Horton's concussion (still wondering why Tom Sestito walked, regardless of the injury) is a huge X-factor — and the 100 percent component of your question is especially meaningful here because Horton has to clear a neurological hurdle and THEN get game-fit, game-sharp and chase the ghosts of Sestito and Aaron Rome. Not an easy series of events, and not one that anyone should anticipate happening. 

While Horton's clutch scoring is a huge factor — and goals are what they count on the scoreboard — Peverley's absence hurts the Bruins all over the place. His quickness keeps defenses on their heels, his decision-making makes life easier for his teammates, and he is out there in every situation: first among Bruins forwards in power play time on ice per game, fourth among Bruins forwards in shorthanded time on ice per game (meaning he's in the top two rotations of penalty-killing forwards). 

Peverley's injury, according to the Bruins, is a third degree MCL tear. According to medical definition, that means either a complete tear of the medial collateral ligament in the knee, or a complete disruption of it from the joint. Either way, that's a nasty injury from which to recover in the "four to six weeks" the team expects him to be out. Add to this that Peverley's many skills are all related to his excellent skating ability, and it doesn't seem likely that he will be at 100 percent until after a summer of rest. So, can 90 percent of Rich Peverley be enough to power a deep run? I guess that's why we watch.  Nobody knows.

And what if neither is able to return at a high level?

The chance that someone will get magically hot to fill the Horton void is slim — but even that is greater than finding a combination of players to fill all the roles Peverley plays without messing up the forward line rotations. Both players leave holes — yet filling them is the stuff of which sports history is made.  This team is deep and determined, and it's the champion until someone knocks the Bruins off.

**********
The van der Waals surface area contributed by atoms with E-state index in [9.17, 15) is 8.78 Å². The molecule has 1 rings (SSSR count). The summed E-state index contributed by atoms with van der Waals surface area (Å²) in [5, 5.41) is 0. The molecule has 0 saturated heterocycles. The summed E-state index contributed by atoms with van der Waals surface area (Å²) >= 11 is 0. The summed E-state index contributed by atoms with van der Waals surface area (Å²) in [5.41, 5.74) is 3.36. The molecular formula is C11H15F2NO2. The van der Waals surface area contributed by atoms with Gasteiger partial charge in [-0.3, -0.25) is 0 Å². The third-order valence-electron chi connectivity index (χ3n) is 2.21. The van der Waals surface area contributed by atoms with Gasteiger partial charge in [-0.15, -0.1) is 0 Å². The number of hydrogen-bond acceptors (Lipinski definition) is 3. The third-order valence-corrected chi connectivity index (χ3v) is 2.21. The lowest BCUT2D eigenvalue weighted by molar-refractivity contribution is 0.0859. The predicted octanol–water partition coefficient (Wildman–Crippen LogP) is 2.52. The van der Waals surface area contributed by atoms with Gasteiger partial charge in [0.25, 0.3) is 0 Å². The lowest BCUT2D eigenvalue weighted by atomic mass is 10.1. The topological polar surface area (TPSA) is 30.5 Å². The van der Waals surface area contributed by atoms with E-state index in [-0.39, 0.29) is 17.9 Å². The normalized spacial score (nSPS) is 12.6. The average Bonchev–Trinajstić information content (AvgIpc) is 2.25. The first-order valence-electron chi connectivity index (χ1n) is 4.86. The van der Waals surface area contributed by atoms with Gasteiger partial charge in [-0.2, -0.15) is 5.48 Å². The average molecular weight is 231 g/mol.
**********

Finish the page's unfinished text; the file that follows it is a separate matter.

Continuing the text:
This is probably one for you and Brick, but what does someone like Shawn Thornton say to his opponents during a face-off that gets them into a fight with him? Because when you watch him he's seems to be kind of nonchalant about it and yet more often than not, he's fighting right after. Thanks and keep being awesome at what you do!
–Mike, Amherst

Thornton is one of the true golden people in this world. He is brutal when he has to be, but he also is enormously respectful of his profession and his opponents. He rarely, if ever, discloses exactly what is said before, during, or after fights, speaking mostly in broad terms such as, "I was pretty sure he knew it was 'go' time." Often we see Thornton and his fellow gladiators acknowledge one another during the pre-game skate with a nod or a fly-by at the red line. We also have seen Thornton stop pounding away if he gets an opponent in a compromised position. But what he says, exactly? We probably won't know until he writes a book after his retirement. I have told him several times that I would be overjoyed to be the ghost writer on that one. His stories certainly will do what great films do: Take us where we never have been and where we never will go — physically, psychically and emotionally. 

Good, thoughtful questions again this week. It's great to be home, because the more-reliable technology will enable me to tweet during games @RealJackEdwards. Look for my Boston Bruins Foundation Pan Mass Challenge appeal in the near future — if everyone can just give one dollar to the Jimmy Fund/Dana-Farber Cancer Institute, we can save people's lives! One hundred percent of donated money to the 192-mile two-day Pan Mass Challenge goes directly to DFCI because Pan Mass' administrative and marketing costs are covered by corporate sponsors. Ultimate bang for the buck! I'm riding for the third year with the Bruins Foundation team. We'll see you in the spinning studio and on the roads.